Manchester United Plc shares slumped in New York on Monday, following the news over the weekend that the Qatari group was stepping back from a potential takeover.
(Bloomberg) — Manchester United Plc shares slumped in New York on Monday, following the news over the weekend that the Qatari group was stepping back from a potential takeover.
The Qatari withdrawal could eventually pave the way for British billionaire Jim Ratcliffe to gain control of the storied football club.
The near-yearlong bidding process has been beset with delays, with offers failing to meet the £6 billion ($7.3 billion) expectation of the Glazer family, splits among the owners about whether to sell and at what price, and fears of litigation from minority shareholders.
Manchester United’s board was already set to meet this week to discuss earnings, and it is understood will now also discuss Ratcliffe’s bid, according to people familiar with the situation.
The Qatari bid — led by Sheikh Jassim Bin Hamad J.J. Al Thani — was the only offer for 100% of Manchester United, with promises of redeveloping the club’s dilapidated stadium. Ratcliffe may end up with an initial stake of roughly 25% in Manchester United, valuing the club at more than £5 billion ($6.1 billion), they said.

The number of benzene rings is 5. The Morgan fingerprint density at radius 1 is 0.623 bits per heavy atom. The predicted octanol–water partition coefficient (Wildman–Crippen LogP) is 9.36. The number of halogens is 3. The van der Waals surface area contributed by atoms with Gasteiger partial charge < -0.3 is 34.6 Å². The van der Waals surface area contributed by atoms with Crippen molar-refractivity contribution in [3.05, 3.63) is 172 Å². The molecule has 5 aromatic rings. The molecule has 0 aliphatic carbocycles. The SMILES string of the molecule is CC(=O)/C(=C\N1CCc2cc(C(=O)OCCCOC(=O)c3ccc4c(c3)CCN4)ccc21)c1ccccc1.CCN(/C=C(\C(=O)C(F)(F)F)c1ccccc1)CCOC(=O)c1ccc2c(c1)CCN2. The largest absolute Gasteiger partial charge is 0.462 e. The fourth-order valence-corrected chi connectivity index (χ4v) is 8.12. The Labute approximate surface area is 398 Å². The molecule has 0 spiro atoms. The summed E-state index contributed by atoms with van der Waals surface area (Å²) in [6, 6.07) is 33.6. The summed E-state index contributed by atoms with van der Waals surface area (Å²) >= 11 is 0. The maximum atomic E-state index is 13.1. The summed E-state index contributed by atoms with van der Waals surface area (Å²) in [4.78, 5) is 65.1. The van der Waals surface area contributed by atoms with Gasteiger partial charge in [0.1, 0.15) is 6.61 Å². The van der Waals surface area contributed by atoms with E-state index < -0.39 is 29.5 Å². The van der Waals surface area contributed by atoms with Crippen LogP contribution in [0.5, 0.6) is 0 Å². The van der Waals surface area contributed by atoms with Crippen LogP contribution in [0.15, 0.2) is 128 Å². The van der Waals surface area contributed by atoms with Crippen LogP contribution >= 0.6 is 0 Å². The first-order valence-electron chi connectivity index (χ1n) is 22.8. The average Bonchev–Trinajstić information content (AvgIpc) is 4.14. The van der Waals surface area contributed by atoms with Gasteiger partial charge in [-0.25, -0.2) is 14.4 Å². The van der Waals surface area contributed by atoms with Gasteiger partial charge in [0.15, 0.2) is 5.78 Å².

Such a valuation would give Manchester United a potential share price close to double the $20-a-share the club is currently valued at.
Manchester United shares fell as much as 13% in trading in New York on Monday, giving the club a market value of $2.86 billion.
Bloomberg reported last week that Ratcliffe had emerged as the front-runner to buy into Manchester United, with the British billionaire’s recently revised offer giving him the edge over the Qataris.
Much of the reaction from fans following the exit of Qatar from the current bidding process has been negative.
“Man United fans are feeling extremely angry and frustrated as they stare down a deep dark hole not knowing what the future is,” said Flex, a founder of United View TV YouTube channel. “They are predicting more mediocrity and sub standards.”
Ratcliffe, one of the UK’s biggest business personalities, would be unlikely to take a back seat at the club if his bid is accepted by the Glazers.
“We have a good offer,” Ratcliffe, a lifelong Manchester United fan, said at a media event in London in July. “We would still very much like to do it, and I think we would do a good job if we did.”
Ratcliffe’s sports teams have had a mixed performance since his company Ineos invested in them, though his biggest football team OGC Nice has made a strong start to the season, currently standing second in the French top tier ahead of Paris Saint-Germain Football Club.
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–With assistance from Subrat Patnaik.
(Updated with additional context, shares.)
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